Remember. Never Forget. A 9/11 Reflection

Remember. Never forget. These are the calls, perhaps even commands, of September 11 ever since that fateful day in 2001 when towers fell, lives were lost, and the world changed. We should indeed remember and honor those who died; and we should never forget the “heroes” (we call them saints in the church) who ran toward the destruction, risking their lives – which many of them lost –  to save others.
911The church is good at remembrance, we do it all the time. We remember saints (those flawed followers of Jesus who set an example for us to follow) on the day of their death. We remember the life of Jesus in our liturgical calendar.

At the center of our life together, we gather around a table with bread and wine “in remembrance” of Christ’s death on the cross and His resurrection. The mystery of faith that is proclaimed as we remember is, “Christ has died. Christ is risen. Christ will come again.” Notice how this remembrance looks forward, not back, at an event that continues to shape us. Notice how remembering the tragedy, pain, and death on the cross serve to fuel present and future hope. Remembrance at the table of Christ does not revisit the past grief, nor does it work to stoke unresolved blame or anger over the past event. The remembrance of the Last Supper is an active remembrance that builds hope and celebrates the new life that arises in the wake of tragedy and pain. That is instructive for our efforts to remember; to never forget 9/11.

If what we remember, what we will not forget,  is the rage and anger that filled us all that fateful day; if all we can remember is our grieving hearts and our longing for retribution; if our memory provides for seeds of hate and revenge, then our remembrance serves no purpose other than to enslave us.

If however, we can remember with all solemnity those who died in the attack and find compassion for the world through hearts open to pain; if we can remember those who gave their lives to save others, and glean from that a reminder of how we should face the current destruction of this world with courage and grace, we will have remembered well and hope will be the result.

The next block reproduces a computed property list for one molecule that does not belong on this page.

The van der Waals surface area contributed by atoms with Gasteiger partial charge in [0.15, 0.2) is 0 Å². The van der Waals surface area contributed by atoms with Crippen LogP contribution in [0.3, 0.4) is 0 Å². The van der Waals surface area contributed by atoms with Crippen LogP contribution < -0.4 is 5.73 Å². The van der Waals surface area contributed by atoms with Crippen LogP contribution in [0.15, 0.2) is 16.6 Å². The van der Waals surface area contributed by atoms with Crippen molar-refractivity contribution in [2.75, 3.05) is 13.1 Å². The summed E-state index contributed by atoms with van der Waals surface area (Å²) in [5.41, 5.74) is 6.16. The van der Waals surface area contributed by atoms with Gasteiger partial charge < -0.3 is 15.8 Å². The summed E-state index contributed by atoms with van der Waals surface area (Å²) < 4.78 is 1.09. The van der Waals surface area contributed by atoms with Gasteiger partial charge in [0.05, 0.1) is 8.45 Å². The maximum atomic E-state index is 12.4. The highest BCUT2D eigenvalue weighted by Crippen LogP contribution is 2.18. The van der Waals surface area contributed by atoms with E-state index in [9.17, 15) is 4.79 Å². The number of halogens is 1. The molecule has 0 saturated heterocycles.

Our world, at this moment, groans in pain through one disaster after another; it suffers under the divisions we place between each other. Remember that day in 2001 when, in the midst of all the destruction and loss, people came together and loved one another. God brought hope out of the ashes. God is doing that all the time.


Tim Olson


copyright © Timothy V. Olson, 2017


The Sentinel Speaks

Gentle Reign Square

Sermon – September 10, 2017

With hurricane, flood, fire and wind battering our land – and our senses through the media – the question always comes, “Is God trying to tell us something?” The truth is, God is always speaking, but we are a people with hard hearing. The prophet Ezekiel was called to speak to God’s people whether they listened or not; to be a sentinel announcing words of warning and repentance. What might Ezekiel have to say about hurricanes and floods and fire today? What word of warning or hope might we hear from the Sentinel? –

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Give Me A Sign

A sermon on Matthew 16:13-20 

Perhaps we all wish that God would give us a sign; our own personal burning bush or miraculous deed that would chase away all fears and doubt. Signs and miracles, however, do not lead to faith. Faith comes from a much more trustworthy source. Jesus told Peter that it was this deep trust in God upon which the Church would rest. That kind of faith is available to you.

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Signs in the Heavens: The Total Eclipse of the Sun

Watching the movement of lights in the sky, attending to the signs in the heavens, has been part of the human experience since, well, there have been humans. Whenever the normal cycle of day and night was disturbed in some way, it has been second nature to wonder what it means, why it happens and whether we should be afraid. We humans don’t handle change well. A total eclipse, for ancient people could be at worst, the harbinger of cataclysm; at best, a sign of things to come.

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In Acts 2:20, Peter’s sermon on the Day of Pentecost borrows an image from the prophet Joel:  “The sun shall be turned to darkness and the moon to blood, before the coming of the Lord’s great and glorious day.” (NRSV)  Joel saw the things that instill awe, reveal our smallness, or upset our routines as a sign that God was in the house; a reminder that the “day of the Lord” was in our future.

Today, we dismiss ancient wisdom about things like eclipses. We know that in the cosmic dance of planets, moon, and sun, a total eclipse of the sun happens somewhere on earth every 18 months or so. We know that it is not magic or a reflection of divine struggles between gods up in the sky. We know, yet we still marvel at the wonder of it all. We drive to places we can see it most clearly. Like our ancient sisters and brothers, we seek to experience the signs in the heavens. I think part of us still seeks meaning in them, too.